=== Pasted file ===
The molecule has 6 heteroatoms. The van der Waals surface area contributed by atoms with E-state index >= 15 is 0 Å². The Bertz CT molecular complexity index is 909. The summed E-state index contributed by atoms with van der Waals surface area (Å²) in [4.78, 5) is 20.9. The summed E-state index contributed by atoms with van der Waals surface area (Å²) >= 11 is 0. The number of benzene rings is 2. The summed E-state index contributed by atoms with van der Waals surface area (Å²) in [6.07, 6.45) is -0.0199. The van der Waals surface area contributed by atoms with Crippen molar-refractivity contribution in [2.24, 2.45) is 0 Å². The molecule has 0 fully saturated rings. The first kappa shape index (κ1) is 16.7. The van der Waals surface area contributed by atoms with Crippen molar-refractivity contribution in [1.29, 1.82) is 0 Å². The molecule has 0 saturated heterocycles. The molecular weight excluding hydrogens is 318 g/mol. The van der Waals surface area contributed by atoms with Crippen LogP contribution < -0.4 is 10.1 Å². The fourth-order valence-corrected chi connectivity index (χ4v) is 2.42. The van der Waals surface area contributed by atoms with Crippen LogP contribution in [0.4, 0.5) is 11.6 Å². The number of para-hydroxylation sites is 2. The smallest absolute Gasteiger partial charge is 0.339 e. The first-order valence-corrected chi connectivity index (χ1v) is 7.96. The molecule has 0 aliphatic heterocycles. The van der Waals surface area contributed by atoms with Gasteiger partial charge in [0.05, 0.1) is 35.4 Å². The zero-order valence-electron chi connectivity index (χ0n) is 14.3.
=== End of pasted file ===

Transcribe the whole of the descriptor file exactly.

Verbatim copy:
The molecule has 6 heteroatoms. The van der Waals surface area contributed by atoms with E-state index >= 15 is 0 Å². The Bertz CT molecular complexity index is 909. The summed E-state index contributed by atoms with van der Waals surface area (Å²) in [4.78, 5) is 20.9. The summed E-state index contributed by atoms with van der Waals surface area (Å²) >= 11 is 0. The number of benzene rings is 2. The summed E-state index contributed by atoms with van der Waals surface area (Å²) in [6.07, 6.45) is -0.0199. The van der Waals surface area contributed by atoms with Crippen molar-refractivity contribution in [2.24, 2.45) is 0 Å². The molecule has 0 fully saturated rings. The first kappa shape index (κ1) is 16.7. The van der Waals surface area contributed by atoms with Crippen molar-refractivity contribution in [1.29, 1.82) is 0 Å². The molecule has 0 saturated heterocycles. The molecular weight excluding hydrogens is 318 g/mol. The van der Waals surface area contributed by atoms with Crippen LogP contribution < -0.4 is 10.1 Å². The fourth-order valence-corrected chi connectivity index (χ4v) is 2.42. The van der Waals surface area contributed by atoms with Crippen LogP contribution in [0.4, 0.5) is 11.6 Å². The number of para-hydroxylation sites is 2. The smallest absolute Gasteiger partial charge is 0.339 e. The first-order valence-corrected chi connectivity index (χ1v) is 7.96. The molecule has 0 aliphatic heterocycles. The van der Waals surface area contributed by atoms with Gasteiger partial charge in [0.05, 0.1) is 35.4 Å². The zero-order valence-electron chi connectivity index (χ0n) is 14.3.